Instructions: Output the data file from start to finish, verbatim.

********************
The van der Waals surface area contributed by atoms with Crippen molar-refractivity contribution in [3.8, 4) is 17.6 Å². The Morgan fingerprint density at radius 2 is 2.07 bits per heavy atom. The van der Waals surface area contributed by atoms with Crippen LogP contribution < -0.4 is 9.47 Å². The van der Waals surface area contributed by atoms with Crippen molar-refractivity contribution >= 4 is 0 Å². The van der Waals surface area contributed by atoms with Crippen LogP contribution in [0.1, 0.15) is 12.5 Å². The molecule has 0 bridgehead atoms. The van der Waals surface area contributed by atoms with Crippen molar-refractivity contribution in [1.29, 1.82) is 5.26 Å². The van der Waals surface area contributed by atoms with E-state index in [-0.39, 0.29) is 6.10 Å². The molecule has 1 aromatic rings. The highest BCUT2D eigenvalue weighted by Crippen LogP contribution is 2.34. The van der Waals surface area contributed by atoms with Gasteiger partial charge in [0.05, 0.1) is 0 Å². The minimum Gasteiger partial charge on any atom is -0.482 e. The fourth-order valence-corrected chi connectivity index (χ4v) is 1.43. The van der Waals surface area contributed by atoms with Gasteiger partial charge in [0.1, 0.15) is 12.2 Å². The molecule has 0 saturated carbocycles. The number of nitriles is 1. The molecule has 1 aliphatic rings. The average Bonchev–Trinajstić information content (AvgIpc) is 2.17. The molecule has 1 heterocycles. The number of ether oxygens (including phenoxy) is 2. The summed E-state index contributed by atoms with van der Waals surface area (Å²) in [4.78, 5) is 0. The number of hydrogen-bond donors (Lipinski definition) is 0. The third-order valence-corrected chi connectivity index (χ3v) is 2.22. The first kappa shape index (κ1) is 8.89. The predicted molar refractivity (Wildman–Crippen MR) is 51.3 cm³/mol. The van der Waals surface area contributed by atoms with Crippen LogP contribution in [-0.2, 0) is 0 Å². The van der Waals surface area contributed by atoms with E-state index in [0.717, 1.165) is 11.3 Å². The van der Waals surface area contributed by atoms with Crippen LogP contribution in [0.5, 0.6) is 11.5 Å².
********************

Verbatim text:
The van der Waals surface area contributed by atoms with Crippen molar-refractivity contribution in [3.8, 4) is 17.6 Å². The Morgan fingerprint density at radius 2 is 2.07 bits per heavy atom. The van der Waals surface area contributed by atoms with Crippen LogP contribution < -0.4 is 9.47 Å². The van der Waals surface area contributed by atoms with Crippen molar-refractivity contribution >= 4 is 0 Å². The van der Waals surface area contributed by atoms with Crippen LogP contribution in [0.1, 0.15) is 12.5 Å². The molecule has 0 bridgehead atoms. The van der Waals surface area contributed by atoms with Crippen molar-refractivity contribution in [1.29, 1.82) is 5.26 Å². The van der Waals surface area contributed by atoms with E-state index in [-0.39, 0.29) is 6.10 Å². The molecule has 1 aromatic rings. The highest BCUT2D eigenvalue weighted by Crippen LogP contribution is 2.34. The van der Waals surface area contributed by atoms with Gasteiger partial charge in [0.05, 0.1) is 0 Å². The minimum Gasteiger partial charge on any atom is -0.482 e. The fourth-order valence-corrected chi connectivity index (χ4v) is 1.43. The van der Waals surface area contributed by atoms with Gasteiger partial charge in [0.1, 0.15) is 12.2 Å². The molecule has 0 saturated carbocycles. The number of nitriles is 1. The molecule has 1 aliphatic rings. The average Bonchev–Trinajstić information content (AvgIpc) is 2.17. The molecule has 1 heterocycles. The number of ether oxygens (including phenoxy) is 2. The summed E-state index contributed by atoms with van der Waals surface area (Å²) in [4.78, 5) is 0. The number of hydrogen-bond donors (Lipinski definition) is 0. The third-order valence-corrected chi connectivity index (χ3v) is 2.22. The first kappa shape index (κ1) is 8.89. The predicted molar refractivity (Wildman–Crippen MR) is 51.3 cm³/mol. The van der Waals surface area contributed by atoms with Crippen LogP contribution in [-0.2, 0) is 0 Å². The van der Waals surface area contributed by atoms with E-state index in [0.717, 1.165) is 11.3 Å². The van der Waals surface area contributed by atoms with Crippen LogP contribution in [0.5, 0.6) is 11.5 Å².